- Originally discussed in a presentation at http://lilt.ilstu.edu/drjclassics/tela_latina_presentation.htm (dead link) (Wayback)
Taken from Dr Siegel's presentation (acccessed 2006-10-05):
Nature of the Project
to create a single, official (APA/ACL sanctioned and/or sponsored) "Latin on the Web" supersite in between two extremes: (a) a site built from scratch that would reinvent the wheel and (b) a gateway site to already existing sites that will go through a peer review process before being accepted. The site will be dedicated to presenting Latin materials useful to students using any textbook.
Rationale for the Project
Certain needs exist and are not being met:
- guidance for those seeking reliable web resources for the study of Latin regardless of choice of text or level of study
- a guarantee of quality (accurate information and presentation and in many cases, programming)
- standards by which the effectiveness of such pages can be ascertained (tone, attitude, and programming issues)
- legitimizing the effort and achievement of teaching professionals who create pedagogical materials but are not rewarded for it under the current system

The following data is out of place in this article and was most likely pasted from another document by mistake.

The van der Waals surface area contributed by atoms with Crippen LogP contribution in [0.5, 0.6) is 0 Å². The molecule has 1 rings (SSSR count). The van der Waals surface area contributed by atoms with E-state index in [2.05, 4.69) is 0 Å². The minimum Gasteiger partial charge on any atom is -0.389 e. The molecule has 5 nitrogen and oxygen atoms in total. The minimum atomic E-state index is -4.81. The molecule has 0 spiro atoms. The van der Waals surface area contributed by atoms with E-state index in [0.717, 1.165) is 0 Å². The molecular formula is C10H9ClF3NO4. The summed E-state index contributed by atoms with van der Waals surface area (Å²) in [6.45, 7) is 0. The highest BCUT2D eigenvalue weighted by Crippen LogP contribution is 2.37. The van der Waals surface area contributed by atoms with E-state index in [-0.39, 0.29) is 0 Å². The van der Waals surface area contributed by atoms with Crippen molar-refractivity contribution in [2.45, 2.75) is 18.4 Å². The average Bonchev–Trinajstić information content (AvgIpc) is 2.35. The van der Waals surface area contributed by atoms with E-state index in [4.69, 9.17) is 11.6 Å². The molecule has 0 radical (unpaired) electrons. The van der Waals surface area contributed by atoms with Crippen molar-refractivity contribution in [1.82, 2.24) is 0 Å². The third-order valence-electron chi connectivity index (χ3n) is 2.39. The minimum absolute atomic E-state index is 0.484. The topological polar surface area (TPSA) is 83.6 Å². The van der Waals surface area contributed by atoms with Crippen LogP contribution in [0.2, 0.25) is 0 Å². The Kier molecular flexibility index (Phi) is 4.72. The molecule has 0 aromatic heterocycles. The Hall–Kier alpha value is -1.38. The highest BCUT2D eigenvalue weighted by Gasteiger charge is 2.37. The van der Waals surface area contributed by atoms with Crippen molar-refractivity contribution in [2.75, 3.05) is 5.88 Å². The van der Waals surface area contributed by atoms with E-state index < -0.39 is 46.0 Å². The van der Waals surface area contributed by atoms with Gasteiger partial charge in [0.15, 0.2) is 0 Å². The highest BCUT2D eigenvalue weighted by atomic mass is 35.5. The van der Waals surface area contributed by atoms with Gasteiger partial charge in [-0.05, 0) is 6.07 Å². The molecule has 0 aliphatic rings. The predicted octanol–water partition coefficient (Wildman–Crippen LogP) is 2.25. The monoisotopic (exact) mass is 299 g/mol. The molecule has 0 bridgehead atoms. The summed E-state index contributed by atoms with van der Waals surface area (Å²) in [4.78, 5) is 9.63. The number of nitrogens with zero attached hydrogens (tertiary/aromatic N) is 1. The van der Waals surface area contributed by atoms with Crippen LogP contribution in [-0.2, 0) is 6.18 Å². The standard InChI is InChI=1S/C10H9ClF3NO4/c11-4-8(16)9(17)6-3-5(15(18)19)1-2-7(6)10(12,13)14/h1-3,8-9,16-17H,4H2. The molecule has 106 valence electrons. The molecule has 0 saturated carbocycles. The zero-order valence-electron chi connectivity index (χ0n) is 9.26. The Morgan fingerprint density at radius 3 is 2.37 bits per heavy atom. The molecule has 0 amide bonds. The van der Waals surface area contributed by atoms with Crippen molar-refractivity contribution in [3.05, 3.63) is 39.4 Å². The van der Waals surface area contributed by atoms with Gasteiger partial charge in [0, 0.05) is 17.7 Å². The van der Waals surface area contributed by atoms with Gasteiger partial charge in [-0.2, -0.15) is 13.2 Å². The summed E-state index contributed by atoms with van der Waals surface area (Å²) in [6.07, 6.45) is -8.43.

- expansion of the audience for author's worthwhile materials
- stability in an ever-changing world of links and affiliations (a reliable and up-to-date resource center)
Goals of the Project
- Design and build a common website under APA/ACL aegis that would attempt to provide the most comprehensive and authoritative help possible for teachers and students of all levels looking to start or continue Latin study.
- Index existing web-based resources for Latin teaching.
- Commission such pieces of the site as a managing committee determines to be necessary to fill gaps in currently available resources.
- Create a general (not text-specific) database from which all sorts of automated drills can be constructed.
- Provide a peer review process for Latin pedagogy websites that will provide a mechanism to help users (to distinguish the good from the bad from the ugly) as well as help legitimize the efforts of those writing the webpages — a way to provide necessary evidence of excellence for tenure review boards. Peer review will also raise the bar in terms of quality of resources presented for review.